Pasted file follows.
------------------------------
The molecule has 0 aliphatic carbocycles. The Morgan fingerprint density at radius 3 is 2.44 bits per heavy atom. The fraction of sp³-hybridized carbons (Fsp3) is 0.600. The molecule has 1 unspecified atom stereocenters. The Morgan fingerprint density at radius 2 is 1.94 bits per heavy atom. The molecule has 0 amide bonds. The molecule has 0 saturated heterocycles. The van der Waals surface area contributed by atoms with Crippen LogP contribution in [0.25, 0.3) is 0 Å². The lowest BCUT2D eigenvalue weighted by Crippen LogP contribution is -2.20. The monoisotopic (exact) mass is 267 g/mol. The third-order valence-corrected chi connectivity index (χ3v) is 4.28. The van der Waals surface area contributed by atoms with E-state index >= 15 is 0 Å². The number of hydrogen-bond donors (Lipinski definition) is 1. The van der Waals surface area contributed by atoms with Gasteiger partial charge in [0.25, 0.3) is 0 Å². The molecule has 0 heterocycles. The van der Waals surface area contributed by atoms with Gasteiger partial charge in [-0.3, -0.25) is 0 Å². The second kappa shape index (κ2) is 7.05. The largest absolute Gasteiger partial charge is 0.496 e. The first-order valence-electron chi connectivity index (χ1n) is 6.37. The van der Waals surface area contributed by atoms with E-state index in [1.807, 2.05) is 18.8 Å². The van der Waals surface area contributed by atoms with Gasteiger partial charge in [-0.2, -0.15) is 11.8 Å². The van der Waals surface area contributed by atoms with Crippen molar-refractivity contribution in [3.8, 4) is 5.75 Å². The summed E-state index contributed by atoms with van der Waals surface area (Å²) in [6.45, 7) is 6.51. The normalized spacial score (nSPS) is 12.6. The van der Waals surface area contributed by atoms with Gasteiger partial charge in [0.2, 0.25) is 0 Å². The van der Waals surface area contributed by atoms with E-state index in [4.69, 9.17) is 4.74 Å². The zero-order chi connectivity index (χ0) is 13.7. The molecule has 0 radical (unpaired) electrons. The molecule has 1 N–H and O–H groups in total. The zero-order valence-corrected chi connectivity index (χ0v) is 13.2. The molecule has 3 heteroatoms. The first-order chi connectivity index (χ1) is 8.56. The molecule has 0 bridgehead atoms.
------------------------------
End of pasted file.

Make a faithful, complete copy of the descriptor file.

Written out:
The molecule has 0 aliphatic carbocycles. The Morgan fingerprint density at radius 3 is 2.44 bits per heavy atom. The fraction of sp³-hybridized carbons (Fsp3) is 0.600. The molecule has 1 unspecified atom stereocenters. The Morgan fingerprint density at radius 2 is 1.94 bits per heavy atom. The molecule has 0 amide bonds. The molecule has 0 saturated heterocycles. The van der Waals surface area contributed by atoms with Crippen LogP contribution in [0.25, 0.3) is 0 Å². The lowest BCUT2D eigenvalue weighted by Crippen LogP contribution is -2.20. The monoisotopic (exact) mass is 267 g/mol. The third-order valence-corrected chi connectivity index (χ3v) is 4.28. The van der Waals surface area contributed by atoms with E-state index >= 15 is 0 Å². The number of hydrogen-bond donors (Lipinski definition) is 1. The van der Waals surface area contributed by atoms with Gasteiger partial charge in [0.25, 0.3) is 0 Å². The molecule has 0 heterocycles. The van der Waals surface area contributed by atoms with Gasteiger partial charge in [-0.3, -0.25) is 0 Å². The second kappa shape index (κ2) is 7.05. The largest absolute Gasteiger partial charge is 0.496 e. The first-order valence-electron chi connectivity index (χ1n) is 6.37. The van der Waals surface area contributed by atoms with E-state index in [1.807, 2.05) is 18.8 Å². The van der Waals surface area contributed by atoms with Gasteiger partial charge in [-0.2, -0.15) is 11.8 Å². The van der Waals surface area contributed by atoms with Crippen molar-refractivity contribution in [3.8, 4) is 5.75 Å². The summed E-state index contributed by atoms with van der Waals surface area (Å²) in [6.45, 7) is 6.51. The normalized spacial score (nSPS) is 12.6. The van der Waals surface area contributed by atoms with Gasteiger partial charge in [0.2, 0.25) is 0 Å². The van der Waals surface area contributed by atoms with E-state index in [4.69, 9.17) is 4.74 Å². The zero-order chi connectivity index (χ0) is 13.7. The molecule has 0 radical (unpaired) electrons. The molecule has 1 N–H and O–H groups in total. The zero-order valence-corrected chi connectivity index (χ0v) is 13.2. The molecule has 3 heteroatoms. The first-order chi connectivity index (χ1) is 8.56. The molecule has 0 bridgehead atoms.